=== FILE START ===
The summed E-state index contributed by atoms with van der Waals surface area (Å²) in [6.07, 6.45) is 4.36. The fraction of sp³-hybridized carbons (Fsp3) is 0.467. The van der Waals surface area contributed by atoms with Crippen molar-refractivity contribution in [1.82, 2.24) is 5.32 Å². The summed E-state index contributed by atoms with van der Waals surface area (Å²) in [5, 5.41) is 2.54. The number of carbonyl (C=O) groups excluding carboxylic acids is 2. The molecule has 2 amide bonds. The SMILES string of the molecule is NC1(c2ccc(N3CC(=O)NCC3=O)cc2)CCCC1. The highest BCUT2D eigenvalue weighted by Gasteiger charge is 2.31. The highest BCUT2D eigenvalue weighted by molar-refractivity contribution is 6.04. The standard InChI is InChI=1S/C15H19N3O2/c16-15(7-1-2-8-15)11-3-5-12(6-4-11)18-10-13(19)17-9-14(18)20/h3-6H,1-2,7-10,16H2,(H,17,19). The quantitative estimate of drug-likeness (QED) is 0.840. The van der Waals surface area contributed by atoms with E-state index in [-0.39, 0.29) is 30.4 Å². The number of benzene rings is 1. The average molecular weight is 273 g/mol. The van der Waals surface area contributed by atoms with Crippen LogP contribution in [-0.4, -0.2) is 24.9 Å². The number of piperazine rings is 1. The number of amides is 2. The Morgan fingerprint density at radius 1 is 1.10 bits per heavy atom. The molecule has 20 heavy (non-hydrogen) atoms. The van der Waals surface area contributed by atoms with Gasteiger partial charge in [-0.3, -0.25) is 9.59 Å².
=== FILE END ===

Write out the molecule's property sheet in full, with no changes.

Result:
The summed E-state index contributed by atoms with van der Waals surface area (Å²) in [6.07, 6.45) is 4.36. The fraction of sp³-hybridized carbons (Fsp3) is 0.467. The van der Waals surface area contributed by atoms with Crippen molar-refractivity contribution in [1.82, 2.24) is 5.32 Å². The summed E-state index contributed by atoms with van der Waals surface area (Å²) in [5, 5.41) is 2.54. The number of carbonyl (C=O) groups excluding carboxylic acids is 2. The molecule has 2 amide bonds. The SMILES string of the molecule is NC1(c2ccc(N3CC(=O)NCC3=O)cc2)CCCC1. The highest BCUT2D eigenvalue weighted by Gasteiger charge is 2.31. The highest BCUT2D eigenvalue weighted by molar-refractivity contribution is 6.04. The standard InChI is InChI=1S/C15H19N3O2/c16-15(7-1-2-8-15)11-3-5-12(6-4-11)18-10-13(19)17-9-14(18)20/h3-6H,1-2,7-10,16H2,(H,17,19). The quantitative estimate of drug-likeness (QED) is 0.840. The van der Waals surface area contributed by atoms with E-state index in [-0.39, 0.29) is 30.4 Å². The number of benzene rings is 1. The average molecular weight is 273 g/mol. The van der Waals surface area contributed by atoms with Crippen LogP contribution in [-0.4, -0.2) is 24.9 Å². The number of piperazine rings is 1. The number of amides is 2. The Morgan fingerprint density at radius 1 is 1.10 bits per heavy atom. The molecule has 20 heavy (non-hydrogen) atoms. The van der Waals surface area contributed by atoms with Gasteiger partial charge in [-0.3, -0.25) is 9.59 Å².